28 March 2007

Book Review: The Naive and Sentimental Lover by John le Carré

2007 TBR Challenge #3

The Naive and Sentimental Lover Meet Aldo Cassidy: verging on middle age, with a wife, two kids, a renovation in progress, and a company that manufactures prams and the fastenings that hold them together. His only apparent peccadillo is fibbing to his wife about his whereabouts while he goes jaunting around the countryside. But Cassidy’s ordinary life is about to get a bit of a shake-up. Visiting Haverdown Manor, he meets Shamus and Helen. His entanglement with the impecunious writer and his wife will alter the course of his life.

At times this book could be reasonably entertaining, but at others it was confusing enough to make your head spin. The writing style puts the reader right inside Cassidy’s often hyperactive mind; there are times when it is impossible to tell whether events are real, imagined, or remembered, and others when you think you know and then get proven wrong. The effect could be quite disorienting (and incidentally, is why I didn’t like le Carré’s The Little Drummer Girl. Must have been a phase he went through). Also puzzling was why Cassidy put up with Shamus, apart from the fact that the latter was a good antidote to the dull routine of Cassidy’s life - and would probably have been difficult to dislodge. At best he was eccentric, but he frequently descended through erratic to distinctly unbalanced; I several times questioned his sanity. I had no sympathy for him as a character, but I don’t think I was supposed to.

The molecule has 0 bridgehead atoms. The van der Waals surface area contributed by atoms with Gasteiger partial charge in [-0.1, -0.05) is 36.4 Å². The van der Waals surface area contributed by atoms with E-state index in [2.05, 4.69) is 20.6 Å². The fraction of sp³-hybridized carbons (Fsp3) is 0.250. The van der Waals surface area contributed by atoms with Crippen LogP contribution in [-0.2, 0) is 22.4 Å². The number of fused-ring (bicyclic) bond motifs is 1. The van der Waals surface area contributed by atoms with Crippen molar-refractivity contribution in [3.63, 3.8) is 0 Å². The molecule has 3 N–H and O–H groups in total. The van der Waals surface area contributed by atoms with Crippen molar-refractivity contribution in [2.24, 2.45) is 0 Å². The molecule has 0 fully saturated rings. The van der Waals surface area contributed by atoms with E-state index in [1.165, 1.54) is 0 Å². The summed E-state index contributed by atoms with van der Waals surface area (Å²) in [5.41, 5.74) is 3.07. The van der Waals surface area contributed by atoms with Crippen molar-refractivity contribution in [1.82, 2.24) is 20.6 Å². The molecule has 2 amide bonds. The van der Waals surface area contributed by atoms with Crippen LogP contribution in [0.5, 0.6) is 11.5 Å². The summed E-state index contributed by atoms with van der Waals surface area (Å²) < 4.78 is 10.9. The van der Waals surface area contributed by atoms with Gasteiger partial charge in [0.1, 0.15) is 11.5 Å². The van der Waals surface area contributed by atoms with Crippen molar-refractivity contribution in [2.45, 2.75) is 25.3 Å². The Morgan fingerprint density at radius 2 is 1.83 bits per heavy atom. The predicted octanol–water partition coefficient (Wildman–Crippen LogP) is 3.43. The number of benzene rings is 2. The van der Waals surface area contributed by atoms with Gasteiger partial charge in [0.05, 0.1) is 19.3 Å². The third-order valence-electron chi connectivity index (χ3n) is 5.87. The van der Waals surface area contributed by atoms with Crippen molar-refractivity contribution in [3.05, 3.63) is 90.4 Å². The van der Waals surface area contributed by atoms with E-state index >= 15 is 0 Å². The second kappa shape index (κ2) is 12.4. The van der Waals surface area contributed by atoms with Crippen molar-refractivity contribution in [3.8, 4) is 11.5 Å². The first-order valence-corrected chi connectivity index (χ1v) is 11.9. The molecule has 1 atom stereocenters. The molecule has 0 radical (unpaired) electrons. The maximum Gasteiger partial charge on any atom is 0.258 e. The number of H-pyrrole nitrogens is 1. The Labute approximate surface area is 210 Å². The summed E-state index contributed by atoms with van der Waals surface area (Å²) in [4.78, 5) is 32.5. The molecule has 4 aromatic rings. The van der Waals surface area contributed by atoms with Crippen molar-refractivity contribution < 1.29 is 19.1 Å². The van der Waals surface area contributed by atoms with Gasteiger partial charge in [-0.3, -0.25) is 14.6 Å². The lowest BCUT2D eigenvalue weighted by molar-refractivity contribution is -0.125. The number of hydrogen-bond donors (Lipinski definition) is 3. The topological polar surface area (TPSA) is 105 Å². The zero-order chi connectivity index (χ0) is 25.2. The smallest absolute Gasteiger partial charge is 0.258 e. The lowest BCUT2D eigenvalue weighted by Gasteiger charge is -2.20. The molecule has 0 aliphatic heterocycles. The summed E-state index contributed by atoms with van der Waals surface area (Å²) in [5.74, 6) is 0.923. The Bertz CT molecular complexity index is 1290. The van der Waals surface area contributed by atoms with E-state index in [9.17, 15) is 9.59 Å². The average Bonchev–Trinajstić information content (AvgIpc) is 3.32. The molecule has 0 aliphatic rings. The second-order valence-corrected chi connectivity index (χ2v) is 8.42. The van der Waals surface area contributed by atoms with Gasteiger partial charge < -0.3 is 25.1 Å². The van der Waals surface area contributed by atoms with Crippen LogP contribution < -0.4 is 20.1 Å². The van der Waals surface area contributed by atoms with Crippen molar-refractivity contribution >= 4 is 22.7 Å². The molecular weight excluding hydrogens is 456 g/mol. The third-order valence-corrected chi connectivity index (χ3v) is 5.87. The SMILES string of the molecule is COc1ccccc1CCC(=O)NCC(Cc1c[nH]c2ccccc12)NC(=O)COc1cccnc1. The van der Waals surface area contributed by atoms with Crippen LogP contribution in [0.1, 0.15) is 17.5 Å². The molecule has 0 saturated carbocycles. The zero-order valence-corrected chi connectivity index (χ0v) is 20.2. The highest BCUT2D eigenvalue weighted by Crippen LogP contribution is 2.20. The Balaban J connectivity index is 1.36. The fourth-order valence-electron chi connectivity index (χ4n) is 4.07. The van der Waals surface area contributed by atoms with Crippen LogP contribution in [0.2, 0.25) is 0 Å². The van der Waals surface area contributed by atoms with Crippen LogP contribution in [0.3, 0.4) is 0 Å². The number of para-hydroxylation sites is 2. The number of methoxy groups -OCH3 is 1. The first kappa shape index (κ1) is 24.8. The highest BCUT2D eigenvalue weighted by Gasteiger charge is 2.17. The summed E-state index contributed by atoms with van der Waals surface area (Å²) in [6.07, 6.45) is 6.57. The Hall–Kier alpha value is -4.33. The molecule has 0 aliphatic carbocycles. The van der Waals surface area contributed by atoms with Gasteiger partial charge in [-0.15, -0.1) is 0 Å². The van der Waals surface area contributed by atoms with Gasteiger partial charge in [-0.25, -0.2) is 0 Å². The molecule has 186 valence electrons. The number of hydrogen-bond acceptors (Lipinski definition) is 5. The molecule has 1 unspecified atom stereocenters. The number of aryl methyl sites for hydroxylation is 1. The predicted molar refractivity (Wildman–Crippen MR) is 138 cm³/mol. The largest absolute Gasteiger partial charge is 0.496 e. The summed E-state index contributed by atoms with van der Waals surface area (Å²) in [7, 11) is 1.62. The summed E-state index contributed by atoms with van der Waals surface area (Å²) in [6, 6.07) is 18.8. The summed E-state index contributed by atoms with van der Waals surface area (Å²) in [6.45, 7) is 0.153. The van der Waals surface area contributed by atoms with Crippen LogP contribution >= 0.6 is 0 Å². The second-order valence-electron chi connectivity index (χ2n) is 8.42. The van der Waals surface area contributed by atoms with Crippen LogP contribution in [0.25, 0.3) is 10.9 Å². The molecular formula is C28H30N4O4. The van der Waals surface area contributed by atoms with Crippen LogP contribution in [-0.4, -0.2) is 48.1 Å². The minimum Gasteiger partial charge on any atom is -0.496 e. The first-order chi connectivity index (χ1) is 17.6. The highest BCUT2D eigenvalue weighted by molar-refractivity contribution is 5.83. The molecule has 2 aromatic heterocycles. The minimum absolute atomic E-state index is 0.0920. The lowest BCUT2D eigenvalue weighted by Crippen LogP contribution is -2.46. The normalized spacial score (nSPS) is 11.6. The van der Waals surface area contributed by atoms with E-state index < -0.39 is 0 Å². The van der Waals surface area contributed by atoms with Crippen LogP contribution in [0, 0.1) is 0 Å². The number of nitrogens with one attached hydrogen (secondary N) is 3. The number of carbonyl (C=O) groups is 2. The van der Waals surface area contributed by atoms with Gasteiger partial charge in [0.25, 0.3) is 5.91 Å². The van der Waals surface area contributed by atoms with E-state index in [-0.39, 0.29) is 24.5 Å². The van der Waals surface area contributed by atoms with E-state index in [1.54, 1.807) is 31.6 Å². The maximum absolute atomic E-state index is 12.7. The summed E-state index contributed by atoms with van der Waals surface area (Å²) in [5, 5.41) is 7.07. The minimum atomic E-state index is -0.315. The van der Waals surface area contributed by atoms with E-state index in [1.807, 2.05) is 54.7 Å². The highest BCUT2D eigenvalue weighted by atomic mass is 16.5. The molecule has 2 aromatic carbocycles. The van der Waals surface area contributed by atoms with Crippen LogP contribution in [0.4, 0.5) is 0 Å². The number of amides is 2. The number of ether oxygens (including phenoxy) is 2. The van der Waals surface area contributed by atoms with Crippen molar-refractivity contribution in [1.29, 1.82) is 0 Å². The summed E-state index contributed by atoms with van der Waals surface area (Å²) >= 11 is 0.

On the bright side, the characters were well-drawn enough that even minor players like Cassidy’s sister-in-law and various employees could be clearly pictured. And there were several memorable scenes, such as the wealthy child dining alone in an upscale Paris restaurant. But though quite readable when the reality of events was assured, the story never really grabbed me.

Rating: C


Mick Hudson , EDGWORTH said...

I have started reading John le Carre's books from his very first "Call for the dead" and have just finished reading "The naive and sentimental Lover" Weird surely he must have been going through a breakdown but I was compelled to finish it. Had this been the first book of his I'd picked up and read I would not have bothered with others. I am now on with "Tinker, Tailor Soldier , Spy.

Anonymous said...

Shamus = sham + shame?
shame on us?
Helen is reminiscent of Helen of Troy

Anonymous said...

silly thoughts on symbolisms:

"Helen of Troy (from the Iliad) is widely known as "the face that launched a thousand ships". Thus, 1 milliHelen is the amount of beauty needed to launch a single ship."


"Helen is a feminine given name derived from the Greek Ἑλένη Helene, meaning "torch" or "corposant."[1] Another possible derivation is the Greek σελήνη or Selene, meaning "moon."[2] Helen of Troy is a character in Greek mythology. The name was widely used by early Christians due to Saint Helena, the mother of the emperor Constantine I, who according to legend found a piece of the cross on which Jesus Christ was crucified when she traveled to Jerusalem."

Bride said...

I've read every book written by JLC and would highly recommend any book except this one. I had to push myself to get through it.

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Header image shows detail of A Young Girl Reading by Jean-Honoré Fragonard, c. 1776